Photo by LINCOLN KARIM
This photo, taken on May 1, 2005, was posted on Palemale.com this morning. John Blakeman, [who checks in to both Lincoln's and my website daily,] scrutinized it and sent the following letter:
The picture today on Lincoln's site showing an immature red-tail closing in on Pale Male is interesting. First, the bird is a male. Notice that it's just about the same size as Pale Male. A first-year female would be markedly larger. Birds in their first year's plumage actually appear a bit larger than adults. Notice the slightly longer tail on the pursuing bird. First-year birds have slightly longer flight feathers, both in wings and the tail, because they are not quite as strong as adults, so they need more wing area for good flight and soaring.
Observers should never think that birds just fledged are "small babies." In just size, they are larger than the adults of the same sex. They have longer flight feathers. But they are not nearly as muscular and weigh less. Building strong flight and leg muscles is a major process for the birds in their first year. Longer feathers accommodate this.
Notice also that the pursuing immature has two gaps in its wings. Its molt has begun. The first two wing feathers have dropped, and Lincoln's photo shows a black spot at the base of the lost feather opening. This is the new feather beginning to descend. It will take about two weeks for both to grow down and harden. In the meantime, the new feathers are said to be "in the blood." They are rather delicate and can be easily broken. If so, they do not repair themselves. The feather injury and deformation lasts until the next molt next spring. This is why feathers are molted one at a time over many months. The soft new feathers will be protected by the hard old adjacent ones. When the new feathers harden, an adjacent old one will drop. Molting will continue well into September or October, depending on the individual.
Our adults will soon loose their first flight feathers and open gaps will be seen soon. Adults usually begin the molt later than immatures. They don't always drop all their feathers, especially the coverts, the smaller body covering feathers. Close inspection of adults will often reveal two-year old contour feathers.
By the way, should anyone happen across a gorgeous red tail feather (or any other) that has been dropped, refrain the strong impulse to retrieve it and take it home. Yes, the feathers are beautiful, and that's why they were used so extensively on women's hats a century ago. Wholesale slaughter of wild birds for fashion usage nearly wiped out a host of species. Had it not been for the National Audubon Society's efforts, along with others, wild bird protection laws such as the Migratory Bird Treaty Act would not have passed. Even more species would have gone extinct. But remember that the Migratory Bird Treaty Act (and other laws) deliberately prohibit the possession (not just the killing) of listed species OR THEIR PARTS. You cannot legally pick up a hawk (or blue jay, or northern cardinal, etc.) feather and take it home, for any purpose. (Pigeons, English sparrows, and starlings are exempt from the MBTA.) In all but one case (to follow), let the feather sit. You will save yourself a lot of law enforcement trouble.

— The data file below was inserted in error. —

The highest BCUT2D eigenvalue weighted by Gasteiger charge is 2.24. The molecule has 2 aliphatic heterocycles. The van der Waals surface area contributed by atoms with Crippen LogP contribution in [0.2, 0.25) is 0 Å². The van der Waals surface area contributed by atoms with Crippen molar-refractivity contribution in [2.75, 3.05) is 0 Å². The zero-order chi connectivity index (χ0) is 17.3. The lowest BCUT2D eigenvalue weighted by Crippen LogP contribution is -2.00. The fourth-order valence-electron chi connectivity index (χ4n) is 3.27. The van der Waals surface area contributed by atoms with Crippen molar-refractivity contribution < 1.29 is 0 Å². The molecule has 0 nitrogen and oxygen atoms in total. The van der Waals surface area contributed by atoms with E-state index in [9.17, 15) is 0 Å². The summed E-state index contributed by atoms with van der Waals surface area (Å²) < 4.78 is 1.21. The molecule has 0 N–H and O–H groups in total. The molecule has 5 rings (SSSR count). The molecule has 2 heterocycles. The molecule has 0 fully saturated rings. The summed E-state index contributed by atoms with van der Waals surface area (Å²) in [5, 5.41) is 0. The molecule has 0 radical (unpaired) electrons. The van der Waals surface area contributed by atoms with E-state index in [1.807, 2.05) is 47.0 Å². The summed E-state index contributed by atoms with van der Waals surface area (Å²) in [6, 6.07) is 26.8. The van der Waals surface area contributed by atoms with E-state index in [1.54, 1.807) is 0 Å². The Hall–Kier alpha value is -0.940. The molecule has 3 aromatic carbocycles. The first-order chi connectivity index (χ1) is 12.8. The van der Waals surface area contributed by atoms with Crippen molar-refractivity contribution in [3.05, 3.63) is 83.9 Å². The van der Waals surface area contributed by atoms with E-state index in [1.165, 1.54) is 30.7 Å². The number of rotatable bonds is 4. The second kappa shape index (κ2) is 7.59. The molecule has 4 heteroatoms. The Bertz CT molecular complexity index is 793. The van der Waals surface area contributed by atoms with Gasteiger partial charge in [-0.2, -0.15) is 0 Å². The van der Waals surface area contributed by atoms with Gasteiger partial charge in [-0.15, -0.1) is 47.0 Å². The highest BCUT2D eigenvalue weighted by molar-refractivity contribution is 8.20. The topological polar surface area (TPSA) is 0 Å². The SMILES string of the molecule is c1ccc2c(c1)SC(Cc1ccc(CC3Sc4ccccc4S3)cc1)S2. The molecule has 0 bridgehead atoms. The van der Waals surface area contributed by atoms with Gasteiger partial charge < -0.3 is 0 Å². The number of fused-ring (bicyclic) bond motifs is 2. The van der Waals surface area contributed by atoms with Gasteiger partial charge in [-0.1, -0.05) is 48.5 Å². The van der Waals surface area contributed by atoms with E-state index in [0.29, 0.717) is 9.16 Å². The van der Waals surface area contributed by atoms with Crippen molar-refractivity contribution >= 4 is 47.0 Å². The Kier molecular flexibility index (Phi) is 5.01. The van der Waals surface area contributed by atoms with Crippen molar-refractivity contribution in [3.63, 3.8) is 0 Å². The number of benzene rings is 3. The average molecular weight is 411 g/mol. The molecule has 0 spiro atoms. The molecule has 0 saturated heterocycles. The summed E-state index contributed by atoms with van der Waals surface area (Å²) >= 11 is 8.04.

I imagine only one acceptable case where anyone should retrieve a red-tailed hawk feather. If anyone happens to be watching a Central Park red-tail preen on its roost, and you see a large feather fall and can retrieve it, do so. If you can, try to identify the hawk from which it dropped, preferably Lola or Pale Male. Try not to touch the base of the feather. If you can, put it in a clean plastic bag. Then call the New York state wildlife authority (I'm an Ohioan, so I don't know specifically what it is, but your fish and game authority, or department of natural resources will be listed somewhere. A Google search will pop it up quickly.) Indicate that you have retrieved a known feather from a known Central Park red-tailed hawk and that you request information on how it should be donated so DNA analysis might someday be done on it. Probably no one presently is doing such studies, but DNR should wish to archive the feather for future studies. Specifically, ask the authorities how you should properly dispose of the feather, especially given its important provenance.
All of this is an outside possibility, but more people watch roosting and preening red-tails in Central Park than probably anywhere else. And the DNA of the red-tails there are more valuable and interesting than anywhere else, too.
One other observation. There is the smallest little gap, a very slight V at the center, trailing edge of the photo's immature red-tail. I'm betting that if the bird were to have fanned it's tail, a gap would have been seen there, too. A single tail feather has also been dropped.
And another note. For those who watch hawks elsewhere, where other species of buteos are seen (such as the red-tail, the red-shouldered, the rough-legged, and the broadwinged hawk), it's sometime difficult to identify a bird coming right at you, or in the dismal gray light we so often have in the Midwest and East. Here's how to positively ID a red-tail, of any age (as shown on Lincoln's photo). Only red-tails have a dark patagium, the leading edge of the wing from the body out to the first bend or joint. Notice here that both birds have this dark edge. Two fine red-tails. No other North American buteo has the dark inner wing edge.
John A. Blakeman
Postscript from Marie: A few weeks ago, spurred on by Donna Browne, I spoke to someone at the Natural History Museum [AMNH] about a possible study that would do DNA analyses of the various Central Park Redtails. The purpose would be to try to understand if any of them are related. The initial response was very positive! Now to write a proposal...